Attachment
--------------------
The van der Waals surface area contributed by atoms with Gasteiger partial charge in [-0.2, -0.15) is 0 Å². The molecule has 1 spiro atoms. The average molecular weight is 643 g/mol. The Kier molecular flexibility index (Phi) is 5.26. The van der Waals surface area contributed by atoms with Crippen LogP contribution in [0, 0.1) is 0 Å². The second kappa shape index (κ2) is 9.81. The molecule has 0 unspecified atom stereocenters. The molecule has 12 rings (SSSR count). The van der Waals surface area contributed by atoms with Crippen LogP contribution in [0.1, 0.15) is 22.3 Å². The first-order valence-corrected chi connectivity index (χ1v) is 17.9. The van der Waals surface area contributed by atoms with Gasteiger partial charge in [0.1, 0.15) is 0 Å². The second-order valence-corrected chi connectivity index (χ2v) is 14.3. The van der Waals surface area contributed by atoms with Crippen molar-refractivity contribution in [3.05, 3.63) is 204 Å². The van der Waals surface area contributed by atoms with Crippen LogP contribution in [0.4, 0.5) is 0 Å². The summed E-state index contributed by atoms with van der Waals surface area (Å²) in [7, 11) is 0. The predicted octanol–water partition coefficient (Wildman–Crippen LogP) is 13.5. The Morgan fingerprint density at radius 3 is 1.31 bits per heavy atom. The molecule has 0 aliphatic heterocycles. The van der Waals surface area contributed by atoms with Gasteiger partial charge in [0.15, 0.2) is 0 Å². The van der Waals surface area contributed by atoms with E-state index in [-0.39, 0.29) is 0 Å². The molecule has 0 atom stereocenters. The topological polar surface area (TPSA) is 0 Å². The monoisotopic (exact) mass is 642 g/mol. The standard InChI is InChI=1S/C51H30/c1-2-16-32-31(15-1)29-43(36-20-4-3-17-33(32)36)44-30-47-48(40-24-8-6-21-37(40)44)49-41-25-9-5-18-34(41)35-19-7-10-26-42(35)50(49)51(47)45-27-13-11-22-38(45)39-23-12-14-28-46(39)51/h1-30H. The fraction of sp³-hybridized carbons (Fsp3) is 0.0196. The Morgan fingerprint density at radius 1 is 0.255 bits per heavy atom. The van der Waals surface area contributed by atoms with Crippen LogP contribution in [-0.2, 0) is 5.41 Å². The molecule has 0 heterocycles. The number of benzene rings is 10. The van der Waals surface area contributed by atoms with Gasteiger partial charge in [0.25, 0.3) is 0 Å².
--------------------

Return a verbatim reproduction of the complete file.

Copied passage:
The van der Waals surface area contributed by atoms with Gasteiger partial charge in [-0.2, -0.15) is 0 Å². The molecule has 1 spiro atoms. The average molecular weight is 643 g/mol. The Kier molecular flexibility index (Phi) is 5.26. The van der Waals surface area contributed by atoms with Crippen LogP contribution in [0, 0.1) is 0 Å². The second kappa shape index (κ2) is 9.81. The molecule has 0 unspecified atom stereocenters. The molecule has 12 rings (SSSR count). The van der Waals surface area contributed by atoms with Crippen LogP contribution in [0.1, 0.15) is 22.3 Å². The first-order valence-corrected chi connectivity index (χ1v) is 17.9. The van der Waals surface area contributed by atoms with Gasteiger partial charge in [0.1, 0.15) is 0 Å². The second-order valence-corrected chi connectivity index (χ2v) is 14.3. The van der Waals surface area contributed by atoms with Crippen molar-refractivity contribution in [3.05, 3.63) is 204 Å². The van der Waals surface area contributed by atoms with Crippen LogP contribution in [0.4, 0.5) is 0 Å². The summed E-state index contributed by atoms with van der Waals surface area (Å²) in [7, 11) is 0. The predicted octanol–water partition coefficient (Wildman–Crippen LogP) is 13.5. The Morgan fingerprint density at radius 3 is 1.31 bits per heavy atom. The molecule has 0 aliphatic heterocycles. The van der Waals surface area contributed by atoms with Gasteiger partial charge in [0.15, 0.2) is 0 Å². The van der Waals surface area contributed by atoms with E-state index in [-0.39, 0.29) is 0 Å². The molecule has 0 atom stereocenters. The topological polar surface area (TPSA) is 0 Å². The monoisotopic (exact) mass is 642 g/mol. The standard InChI is InChI=1S/C51H30/c1-2-16-32-31(15-1)29-43(36-20-4-3-17-33(32)36)44-30-47-48(40-24-8-6-21-37(40)44)49-41-25-9-5-18-34(41)35-19-7-10-26-42(35)50(49)51(47)45-27-13-11-22-38(45)39-23-12-14-28-46(39)51/h1-30H. The fraction of sp³-hybridized carbons (Fsp3) is 0.0196. The Morgan fingerprint density at radius 1 is 0.255 bits per heavy atom. The van der Waals surface area contributed by atoms with Crippen LogP contribution in [-0.2, 0) is 5.41 Å². The molecule has 0 heterocycles. The number of benzene rings is 10. The van der Waals surface area contributed by atoms with Gasteiger partial charge in [0.25, 0.3) is 0 Å².